3D Renderings Are Essential for Powerful Real Estate Experiences
by Rayhanna Guillen, on Feb 13, 2019 9:00:00 AM
For years, industries have glanced over 3D rendering services as a whole, paying little to no mind to the potential impact of the technology.
An easy explanation for that is just how young the rendering industry is. In its earlier years, developers were insistent on building the best 3D software and concerned with only producing the best quality 3D renderings.
But with the industry still in its youth, it often leads real estate leaders wondering, why? What’s the impact? Where is the data that tells me it’s worth it?
It’s no longer about whether or not a 3D rendered image looks like a real photograph. Today, it’s all about what 3D renderings can do.
Breathing Life Into Multifamily and Commercial Real Estate with Architectural Renderings
Over the last few years, real estate rendering services having been changing the way developers, designers and property owners market new properties.
The idea of marketing with 3D renderings is nothing new, but its rise in popularity aligns well with the spike in multifamily construction. From 2000 to 2016, multifamily construction topped $10 billion each in 14 of the country’s top 35 metro areas and $65 billion in New York City.
That’s over the span of 16 years. The growth has been something else entirely in apartment construction. For example, in San Diego, multifamily accounted for 19.7% of spending on new residential construction in 2000. In 2016, it had risen to nearly 60%.
With so many new multifamily buildings and commercial spaces on the horizon, developers are turning to 3D architects to breathe life into their projects to better market their new concepts.
3D Renderings Tell a Story
I think far too often we miss out on the true meaning of 3D renderings. Creating a high-quality photo-realistic rendering is extremely important, and one of the many end goals in producing 3D content. But we need to dig a little deeper than that. We need to think of it with a storytelling perspective.
Especially in the case of new developments, 3D renderings introduce the brand and give the building a unique identity within the market.
Is it a luxury, modern high-rise? Or a hip, colorful apartment with a unique clubhouse? Does the community have a coffee station? Or perhaps the fitness center overlooks the city outside.
How do you show this to future renters before the building opens its doors? How do you help residents see themselves living in a space that doesn't exist yet? That’s where 3D renderings lend a hand in helping property owners express the value and personality of their space during its development stages.
The Importance of “Show, Don’t Tell”
The first impression of your new property is the most valuable. It’s the difference between having a flock of sight-unseen leases come in or empty units when you open your doors.
A new multifamily development without a 3D virtual tour leaves everything to the imagination. Sure, you can list off all your amenities or unit features, but as a renter, I don’t get a sense of the building’s personality or flow without a visual. Marble countertops say something different than quartz. Shiplap walls in your clubhouse tell me something else entirely than vertical striped wallpaper.
Let's think about the Property Brothers for a minute. If you're like me, and love HGTV as much as I do, you have probably seen far too many episodes of the Property Brothers.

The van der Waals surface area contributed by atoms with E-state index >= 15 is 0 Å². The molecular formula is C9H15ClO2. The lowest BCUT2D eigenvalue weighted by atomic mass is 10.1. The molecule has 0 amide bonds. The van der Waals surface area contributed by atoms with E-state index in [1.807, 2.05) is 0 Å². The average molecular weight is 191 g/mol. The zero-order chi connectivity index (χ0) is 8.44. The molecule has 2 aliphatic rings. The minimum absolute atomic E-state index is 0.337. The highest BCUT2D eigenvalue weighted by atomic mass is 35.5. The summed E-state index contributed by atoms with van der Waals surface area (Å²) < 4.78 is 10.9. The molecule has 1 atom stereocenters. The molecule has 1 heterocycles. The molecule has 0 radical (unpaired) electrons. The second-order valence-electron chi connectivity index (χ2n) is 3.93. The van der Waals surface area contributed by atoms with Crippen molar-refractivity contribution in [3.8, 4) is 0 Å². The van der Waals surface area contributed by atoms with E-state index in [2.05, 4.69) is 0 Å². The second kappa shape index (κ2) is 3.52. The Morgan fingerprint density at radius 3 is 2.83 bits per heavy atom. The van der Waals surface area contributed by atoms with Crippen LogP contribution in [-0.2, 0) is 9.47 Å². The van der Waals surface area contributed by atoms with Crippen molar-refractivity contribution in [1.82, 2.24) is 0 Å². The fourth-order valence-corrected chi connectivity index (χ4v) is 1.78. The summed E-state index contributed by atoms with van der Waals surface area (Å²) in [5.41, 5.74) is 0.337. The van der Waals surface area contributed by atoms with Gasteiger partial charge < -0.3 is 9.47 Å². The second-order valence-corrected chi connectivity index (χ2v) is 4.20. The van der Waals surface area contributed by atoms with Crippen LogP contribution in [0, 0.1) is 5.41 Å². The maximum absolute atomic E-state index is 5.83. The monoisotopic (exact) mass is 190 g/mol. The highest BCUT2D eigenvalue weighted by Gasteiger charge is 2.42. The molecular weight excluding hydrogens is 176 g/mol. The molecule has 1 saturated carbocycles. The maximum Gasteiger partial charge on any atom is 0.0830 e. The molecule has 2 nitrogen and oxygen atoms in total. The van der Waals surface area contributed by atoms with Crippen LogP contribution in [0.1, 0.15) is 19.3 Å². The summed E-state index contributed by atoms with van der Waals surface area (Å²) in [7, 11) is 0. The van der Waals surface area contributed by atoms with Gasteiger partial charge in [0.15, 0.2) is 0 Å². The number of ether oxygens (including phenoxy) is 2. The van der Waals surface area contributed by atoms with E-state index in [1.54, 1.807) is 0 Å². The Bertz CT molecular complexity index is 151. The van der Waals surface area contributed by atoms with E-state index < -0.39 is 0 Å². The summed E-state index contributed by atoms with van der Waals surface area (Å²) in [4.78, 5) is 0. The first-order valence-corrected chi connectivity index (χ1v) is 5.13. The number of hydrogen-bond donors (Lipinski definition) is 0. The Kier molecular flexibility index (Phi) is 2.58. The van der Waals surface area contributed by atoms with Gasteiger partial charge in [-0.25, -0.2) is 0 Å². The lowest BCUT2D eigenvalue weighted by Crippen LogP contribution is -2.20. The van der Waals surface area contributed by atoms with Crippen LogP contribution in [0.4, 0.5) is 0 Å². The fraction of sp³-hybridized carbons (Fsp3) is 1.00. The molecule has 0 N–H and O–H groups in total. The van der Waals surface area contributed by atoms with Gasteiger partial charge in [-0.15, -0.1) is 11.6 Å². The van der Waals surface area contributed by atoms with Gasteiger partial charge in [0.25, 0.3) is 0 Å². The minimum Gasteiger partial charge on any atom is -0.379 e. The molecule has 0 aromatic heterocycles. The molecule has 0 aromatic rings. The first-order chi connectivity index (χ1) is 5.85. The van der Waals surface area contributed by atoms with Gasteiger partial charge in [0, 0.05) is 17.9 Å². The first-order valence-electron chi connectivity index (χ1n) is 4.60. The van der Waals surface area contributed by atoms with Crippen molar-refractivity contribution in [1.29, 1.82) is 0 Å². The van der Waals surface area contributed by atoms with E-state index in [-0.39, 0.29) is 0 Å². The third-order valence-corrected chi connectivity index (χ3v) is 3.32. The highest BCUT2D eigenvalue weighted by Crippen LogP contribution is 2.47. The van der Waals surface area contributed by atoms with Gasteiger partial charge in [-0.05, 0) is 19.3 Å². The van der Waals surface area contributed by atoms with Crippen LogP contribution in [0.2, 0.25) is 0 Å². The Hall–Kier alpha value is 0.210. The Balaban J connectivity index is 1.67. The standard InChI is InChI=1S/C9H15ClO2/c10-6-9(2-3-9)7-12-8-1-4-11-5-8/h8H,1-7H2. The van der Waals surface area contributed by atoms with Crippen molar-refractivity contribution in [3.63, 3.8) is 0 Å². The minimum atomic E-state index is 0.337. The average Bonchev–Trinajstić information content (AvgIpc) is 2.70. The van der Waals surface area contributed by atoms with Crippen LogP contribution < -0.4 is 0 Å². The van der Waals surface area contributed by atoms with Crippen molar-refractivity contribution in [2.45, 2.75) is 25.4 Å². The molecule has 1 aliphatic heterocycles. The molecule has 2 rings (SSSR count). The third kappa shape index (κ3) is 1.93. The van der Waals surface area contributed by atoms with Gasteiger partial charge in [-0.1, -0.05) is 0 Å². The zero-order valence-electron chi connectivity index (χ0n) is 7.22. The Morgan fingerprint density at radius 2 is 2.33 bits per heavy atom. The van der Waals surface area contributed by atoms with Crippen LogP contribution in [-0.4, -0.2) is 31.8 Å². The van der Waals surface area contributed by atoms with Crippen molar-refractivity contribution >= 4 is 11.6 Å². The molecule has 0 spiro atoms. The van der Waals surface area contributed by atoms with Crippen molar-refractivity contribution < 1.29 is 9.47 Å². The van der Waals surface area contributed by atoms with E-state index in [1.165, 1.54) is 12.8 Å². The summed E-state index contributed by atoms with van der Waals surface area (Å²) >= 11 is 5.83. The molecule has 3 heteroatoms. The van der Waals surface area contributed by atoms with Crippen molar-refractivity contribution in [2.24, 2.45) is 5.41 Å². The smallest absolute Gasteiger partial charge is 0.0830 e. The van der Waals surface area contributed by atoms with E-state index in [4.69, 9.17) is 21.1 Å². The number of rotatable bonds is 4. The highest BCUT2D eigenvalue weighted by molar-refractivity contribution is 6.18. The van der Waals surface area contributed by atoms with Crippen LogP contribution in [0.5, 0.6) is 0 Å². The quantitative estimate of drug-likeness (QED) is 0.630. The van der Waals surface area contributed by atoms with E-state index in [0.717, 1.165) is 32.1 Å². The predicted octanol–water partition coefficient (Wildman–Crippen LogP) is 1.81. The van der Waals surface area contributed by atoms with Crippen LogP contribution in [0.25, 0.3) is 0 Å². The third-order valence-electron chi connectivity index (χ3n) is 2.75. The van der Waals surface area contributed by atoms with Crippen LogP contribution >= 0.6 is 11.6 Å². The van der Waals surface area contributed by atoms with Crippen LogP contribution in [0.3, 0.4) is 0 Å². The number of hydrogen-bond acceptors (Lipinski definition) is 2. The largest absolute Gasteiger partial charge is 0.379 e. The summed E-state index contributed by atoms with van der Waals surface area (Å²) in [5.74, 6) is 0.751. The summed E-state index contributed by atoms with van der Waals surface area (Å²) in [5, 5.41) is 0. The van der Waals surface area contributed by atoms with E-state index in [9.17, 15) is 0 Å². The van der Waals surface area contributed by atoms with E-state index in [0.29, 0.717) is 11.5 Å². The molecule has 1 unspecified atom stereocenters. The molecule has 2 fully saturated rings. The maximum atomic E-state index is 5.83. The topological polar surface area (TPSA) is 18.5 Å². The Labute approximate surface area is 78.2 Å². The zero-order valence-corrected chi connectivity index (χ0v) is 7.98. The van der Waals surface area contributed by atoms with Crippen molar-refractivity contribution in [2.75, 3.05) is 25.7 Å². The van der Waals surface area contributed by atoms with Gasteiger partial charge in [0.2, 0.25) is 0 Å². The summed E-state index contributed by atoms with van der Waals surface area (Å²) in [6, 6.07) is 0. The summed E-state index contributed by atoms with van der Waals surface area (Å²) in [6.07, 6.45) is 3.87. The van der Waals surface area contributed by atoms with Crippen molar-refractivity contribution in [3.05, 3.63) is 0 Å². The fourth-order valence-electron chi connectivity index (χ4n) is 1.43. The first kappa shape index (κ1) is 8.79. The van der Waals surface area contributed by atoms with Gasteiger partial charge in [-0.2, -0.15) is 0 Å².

Often times, their clients struggle to visualize a fixer-upper as their new home. When the brothers attempt to sell their clients on a fixer-upper, they show them what the space could look like using quick 3D visuals of the remodeled space.
And it works.
Sometimes, residents don't know they want to "see" a space until it's too late. Maybe they move in and they didn't realize the hardwood floors would be grey or that the kitchen cabinets would be black walnut and not black cherry.
Residents want to see a space before they sign on the dotted line (even if they don't think they do).
3D virtual tours alone offer a totally different experience than a standard 3D image. Residents can actually tour a development before even breaking ground, get a feel for the space, and confidently sign a lease and move in to their unit when the building is ready.
The Floor Plan Upgrade
Property managers have the choice of choosing between 2D or 3D rendered floor plans. They each have their perks, but one naturally stands out as a top choice for most.
2D floor plans are a top flat view of a unit, but offer no perspective, typically no furniture or materials, no shadows or depth, and very little detail. 3D floor plans, however, represent a more accurate depiction of a unit, with angles, shadows, furniture, and realistic textures.
Between the two, ask yourself what your future resident may respond to most. Better yet, ask yourself what you would best respond to.
Realistic renderings feel tangible and manifest better in the mind than a top view 2D floor plan. That’s why more properties opt for 3D over standard 2D floor plans to offer a better sense of transparency when marketing a unit.
Looking Ahead at the Future of 3D
The global visualization and 3D rendering market is set to reach $5.63 billion by 2025. As more and more commercial real estate developers turn their attention to 3D rendering services, I suspect that number could grow even more.
3D renderings, if leveraged right, act as the modern sales tool for properties in development. Whether a rendered image, floor plan or 3D virtual tour, renderings offer a truly unique and memorable experience that can’t be matched by other visual marketing methods.